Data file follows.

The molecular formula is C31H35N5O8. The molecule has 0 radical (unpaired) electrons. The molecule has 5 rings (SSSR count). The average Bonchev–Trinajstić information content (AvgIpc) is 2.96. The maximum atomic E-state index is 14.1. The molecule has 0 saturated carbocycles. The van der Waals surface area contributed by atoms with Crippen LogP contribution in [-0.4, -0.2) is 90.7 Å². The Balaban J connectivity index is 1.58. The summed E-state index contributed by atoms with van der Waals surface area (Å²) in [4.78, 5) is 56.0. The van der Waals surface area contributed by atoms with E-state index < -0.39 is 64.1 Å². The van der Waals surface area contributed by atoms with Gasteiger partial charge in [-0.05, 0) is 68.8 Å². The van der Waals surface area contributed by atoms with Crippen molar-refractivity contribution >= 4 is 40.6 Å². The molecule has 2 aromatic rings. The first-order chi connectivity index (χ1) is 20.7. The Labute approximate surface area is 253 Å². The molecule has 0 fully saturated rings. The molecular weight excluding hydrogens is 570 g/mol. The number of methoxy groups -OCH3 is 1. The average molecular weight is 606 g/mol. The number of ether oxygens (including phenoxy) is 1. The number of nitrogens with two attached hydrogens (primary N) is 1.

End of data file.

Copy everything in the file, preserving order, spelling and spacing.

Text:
The molecular formula is C31H35N5O8. The molecule has 0 radical (unpaired) electrons. The molecule has 5 rings (SSSR count). The average Bonchev–Trinajstić information content (AvgIpc) is 2.96. The maximum atomic E-state index is 14.1. The molecule has 0 saturated carbocycles. The van der Waals surface area contributed by atoms with Crippen LogP contribution in [-0.4, -0.2) is 90.7 Å². The Balaban J connectivity index is 1.58. The summed E-state index contributed by atoms with van der Waals surface area (Å²) in [4.78, 5) is 56.0. The van der Waals surface area contributed by atoms with E-state index < -0.39 is 64.1 Å². The van der Waals surface area contributed by atoms with Gasteiger partial charge in [-0.05, 0) is 68.8 Å². The van der Waals surface area contributed by atoms with Crippen molar-refractivity contribution >= 4 is 40.6 Å². The molecule has 2 aromatic rings. The first-order chi connectivity index (χ1) is 20.7. The Labute approximate surface area is 253 Å². The molecule has 0 fully saturated rings. The molecular weight excluding hydrogens is 570 g/mol. The number of methoxy groups -OCH3 is 1. The average molecular weight is 606 g/mol. The number of ether oxygens (including phenoxy) is 1. The number of nitrogens with two attached hydrogens (primary N) is 1.